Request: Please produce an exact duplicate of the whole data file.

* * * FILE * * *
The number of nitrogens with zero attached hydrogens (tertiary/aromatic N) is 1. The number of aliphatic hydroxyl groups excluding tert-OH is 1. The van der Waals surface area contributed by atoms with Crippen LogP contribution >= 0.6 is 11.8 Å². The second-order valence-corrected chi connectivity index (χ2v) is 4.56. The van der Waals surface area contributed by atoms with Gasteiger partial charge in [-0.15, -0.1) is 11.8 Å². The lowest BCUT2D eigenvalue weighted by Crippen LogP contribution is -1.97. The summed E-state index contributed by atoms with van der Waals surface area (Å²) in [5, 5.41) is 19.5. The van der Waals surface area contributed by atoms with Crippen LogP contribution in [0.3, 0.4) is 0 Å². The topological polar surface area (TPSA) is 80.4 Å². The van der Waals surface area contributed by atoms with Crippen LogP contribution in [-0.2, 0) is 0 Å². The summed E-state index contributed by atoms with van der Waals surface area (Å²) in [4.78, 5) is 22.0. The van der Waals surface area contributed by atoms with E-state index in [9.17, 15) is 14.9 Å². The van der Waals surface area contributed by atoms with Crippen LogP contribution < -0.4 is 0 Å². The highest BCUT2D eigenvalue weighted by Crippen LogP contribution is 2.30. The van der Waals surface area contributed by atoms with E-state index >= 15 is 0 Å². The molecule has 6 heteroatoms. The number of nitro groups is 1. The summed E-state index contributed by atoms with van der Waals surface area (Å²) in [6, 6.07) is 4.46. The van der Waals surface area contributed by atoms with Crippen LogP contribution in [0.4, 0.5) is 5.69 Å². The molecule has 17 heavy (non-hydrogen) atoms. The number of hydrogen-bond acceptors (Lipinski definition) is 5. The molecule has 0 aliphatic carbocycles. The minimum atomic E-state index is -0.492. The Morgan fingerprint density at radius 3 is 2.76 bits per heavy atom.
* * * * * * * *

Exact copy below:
The number of nitrogens with zero attached hydrogens (tertiary/aromatic N) is 1. The number of aliphatic hydroxyl groups excluding tert-OH is 1. The van der Waals surface area contributed by atoms with Crippen LogP contribution >= 0.6 is 11.8 Å². The second-order valence-corrected chi connectivity index (χ2v) is 4.56. The van der Waals surface area contributed by atoms with Gasteiger partial charge in [-0.15, -0.1) is 11.8 Å². The lowest BCUT2D eigenvalue weighted by Crippen LogP contribution is -1.97. The summed E-state index contributed by atoms with van der Waals surface area (Å²) in [5, 5.41) is 19.5. The van der Waals surface area contributed by atoms with Crippen LogP contribution in [0.3, 0.4) is 0 Å². The topological polar surface area (TPSA) is 80.4 Å². The van der Waals surface area contributed by atoms with Crippen LogP contribution in [-0.2, 0) is 0 Å². The summed E-state index contributed by atoms with van der Waals surface area (Å²) in [4.78, 5) is 22.0. The van der Waals surface area contributed by atoms with E-state index in [9.17, 15) is 14.9 Å². The van der Waals surface area contributed by atoms with Crippen LogP contribution < -0.4 is 0 Å². The highest BCUT2D eigenvalue weighted by Crippen LogP contribution is 2.30. The van der Waals surface area contributed by atoms with E-state index >= 15 is 0 Å². The molecule has 6 heteroatoms. The number of nitro groups is 1. The summed E-state index contributed by atoms with van der Waals surface area (Å²) in [6, 6.07) is 4.46. The van der Waals surface area contributed by atoms with Crippen LogP contribution in [0.4, 0.5) is 5.69 Å². The molecule has 17 heavy (non-hydrogen) atoms. The number of hydrogen-bond acceptors (Lipinski definition) is 5. The molecule has 0 aliphatic carbocycles. The minimum atomic E-state index is -0.492. The Morgan fingerprint density at radius 3 is 2.76 bits per heavy atom.